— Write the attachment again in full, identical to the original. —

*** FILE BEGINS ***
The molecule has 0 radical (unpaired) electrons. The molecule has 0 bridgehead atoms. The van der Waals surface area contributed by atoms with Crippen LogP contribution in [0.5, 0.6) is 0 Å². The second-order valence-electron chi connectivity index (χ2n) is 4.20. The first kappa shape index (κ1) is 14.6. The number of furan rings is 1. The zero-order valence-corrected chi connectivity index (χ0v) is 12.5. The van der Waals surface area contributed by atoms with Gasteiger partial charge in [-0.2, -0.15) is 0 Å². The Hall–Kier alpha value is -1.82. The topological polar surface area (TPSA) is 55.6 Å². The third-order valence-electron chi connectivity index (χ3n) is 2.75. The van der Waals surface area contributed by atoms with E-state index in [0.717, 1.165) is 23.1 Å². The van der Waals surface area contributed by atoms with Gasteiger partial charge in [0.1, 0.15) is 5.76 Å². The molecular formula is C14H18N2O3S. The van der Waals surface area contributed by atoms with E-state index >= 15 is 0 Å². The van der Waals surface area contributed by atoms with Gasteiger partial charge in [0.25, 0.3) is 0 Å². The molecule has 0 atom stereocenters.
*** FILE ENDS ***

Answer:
The molecule has 0 radical (unpaired) electrons. The molecule has 0 bridgehead atoms. The van der Waals surface area contributed by atoms with Crippen LogP contribution in [0.5, 0.6) is 0 Å². The second-order valence-electron chi connectivity index (χ2n) is 4.20. The first kappa shape index (κ1) is 14.6. The number of furan rings is 1. The zero-order valence-corrected chi connectivity index (χ0v) is 12.5. The van der Waals surface area contributed by atoms with Gasteiger partial charge in [-0.2, -0.15) is 0 Å². The Hall–Kier alpha value is -1.82. The topological polar surface area (TPSA) is 55.6 Å². The third-order valence-electron chi connectivity index (χ3n) is 2.75. The van der Waals surface area contributed by atoms with E-state index in [0.717, 1.165) is 23.1 Å². The van der Waals surface area contributed by atoms with Gasteiger partial charge in [0.1, 0.15) is 5.76 Å². The molecular formula is C14H18N2O3S. The van der Waals surface area contributed by atoms with E-state index >= 15 is 0 Å². The van der Waals surface area contributed by atoms with Gasteiger partial charge in [0.25, 0.3) is 0 Å². The molecule has 0 atom stereocenters.